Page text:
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An Econometric Analysis of Foreign Direct Investment in the United Kingdom

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  • Pain, Nigel

Abstract

This paper constructs a theoretical model of the factors influencing both the location and the method of production chosen by multinational enterprises and examines the extent to which it can be used to explain aggregate foreign direct investment in the United Kingdom over the last two decades. The results suggest that market size, relative factor prices, and the nonproduction costs of trade have an important influence on the location of investment. The evidence presented is also consistent with the hypothesis that investment in the United Kingdom is viewed as offering access to a wider (tariff free) European market. Copyright 1993 by Scottish Economic Society.

Suggested Citation

  • Pain, Nigel, 1993. "An Econometric Analysis of Foreign Direct Investment in the United Kingdom," Scottish Journal of Political Economy, Scottish Economic Society, vol. 40(1), pages 1-23, February.
  • Handle: RePEc:bla:scotjp:v:40:y:1993:i:1:p:1-23
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    Cited by:

    1. James Love, 2003. "Technology sourcing versus technology exploitation: an analysis of US foreign direct investment flows," Applied Economics, Taylor & Francis Journals, vol. 35(15), pages 1667-1678.
    2. Hatzius, Jan, 2000. "Foreign direct investment and factor demand elasticities," European Economic Review, Elsevier, vol. 44(1), pages 117-143, January.
    3. Fragkiskos Filippaios & Marina Papanastassiou & Robert Pearce, 2003. "The evolution of US outward foreign direct investment in the pacific rim: a cross-time and country analysis," Applied Economics, Taylor & Francis Journals, vol. 35(16), pages 1779-1787.
    4. Hatzius , Jan, 1996. "Foreign Direct Investment, Capital Formation and Labour Costs: Theory and Evidence for Germany," Working Paper Series 468, Research Institute of Industrial Economics.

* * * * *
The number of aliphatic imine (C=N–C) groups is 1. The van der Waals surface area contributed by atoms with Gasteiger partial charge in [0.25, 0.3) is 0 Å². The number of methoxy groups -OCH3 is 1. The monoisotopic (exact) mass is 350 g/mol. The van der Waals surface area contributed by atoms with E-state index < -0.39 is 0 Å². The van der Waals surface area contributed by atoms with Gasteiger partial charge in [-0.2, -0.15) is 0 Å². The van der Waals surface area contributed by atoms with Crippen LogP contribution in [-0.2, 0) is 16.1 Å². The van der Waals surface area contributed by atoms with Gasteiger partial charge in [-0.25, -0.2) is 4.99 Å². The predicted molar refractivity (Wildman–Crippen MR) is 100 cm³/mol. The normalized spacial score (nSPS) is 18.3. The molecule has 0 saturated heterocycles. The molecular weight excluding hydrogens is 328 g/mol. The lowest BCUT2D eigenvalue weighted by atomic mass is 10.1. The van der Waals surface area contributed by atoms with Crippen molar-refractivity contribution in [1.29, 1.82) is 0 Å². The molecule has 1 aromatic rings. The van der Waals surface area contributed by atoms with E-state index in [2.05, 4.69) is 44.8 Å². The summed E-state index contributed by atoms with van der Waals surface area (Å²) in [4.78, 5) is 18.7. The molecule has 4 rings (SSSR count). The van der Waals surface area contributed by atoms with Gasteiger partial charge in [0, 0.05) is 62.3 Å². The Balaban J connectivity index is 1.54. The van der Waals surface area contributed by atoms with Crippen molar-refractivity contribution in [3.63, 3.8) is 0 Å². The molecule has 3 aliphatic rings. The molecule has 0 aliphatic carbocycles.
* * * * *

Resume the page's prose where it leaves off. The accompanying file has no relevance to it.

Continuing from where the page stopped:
5. Nigel Driffield & James H. Love & Karl Taylor, 2009. "Productivity And Labour Demand Effects Of Inward And Outward Foreign Direct Investment On Uk Industry," Manchester School, University of Manchester, vol. 77(2), pages 171-203, March.
    6. J Hatzius, 1997. "Foreign Direct Investment," CEP Discussion Papers dp0336, Centre for Economic Performance, LSE.
    7. Martin Robson & Roxana Radulescu, 2004. "Does stricter employment protection legislation deter FDI?," Money Macro and Finance (MMF) Research Group Conference 2003 81, Money Macro and Finance Research Group.
    8. Isabel Faeth, 2005. "Determinants of FDI in Australia : Which Theory Can Explain it Best?," Department of Economics - Working Papers Series 946, The University of Melbourne.
    9. Barrell, Ray & Pain, Nigel, 1999. "Trade restraints and Japanese direct investment flows," European Economic Review, Elsevier, vol. 43(1), pages 29-45, January.
    10. Odysseas Katsaitis & Dimitris Doulos, 2009. "The Impact of EU Structural Funds on FDI," Kyklos, Wiley Blackwell, vol. 62(4), pages 563-578, November.
    11. Bradley, John & Modesto, Leonor & Sosvilla-Rivero, Simon, 1995. "HERMIN : A macroeconometric modelling framework for the EU periphery," Economic Modelling, Elsevier, vol. 12(3), pages 221-247, July.
    12. Fragkiskos Filippaios & Marina Papanastassiou, 2008. "US Outward Foreign Direct Investment in the European Union and the Implementation of the Single Market: Empirical Evidence from a Cohesive Framework," Journal of Common Market Studies, Wiley Blackwell, vol. 46, pages 969-1000, December.
    13. Hatzius, J., 1997. "Foreign direct investment," LSE Research Online Documents on Economics 20351, London School of Economics and Political Science, LSE Library.
    14. John Curtis & John FitzGerald, 1994. "Convergence in an Open Labour Market," Papers WP045, Economic and Social Research Institute (ESRI).
    15. Kueh, Jerome Swee-Hui & Puah, Chin-Hong & Lau, Evan & Abu Mansor, Shazali, 2007. "FDI-trade nexus: empirical analysis on ASEAN-5," MPRA Paper 5220, University Library of Munich, Germany.

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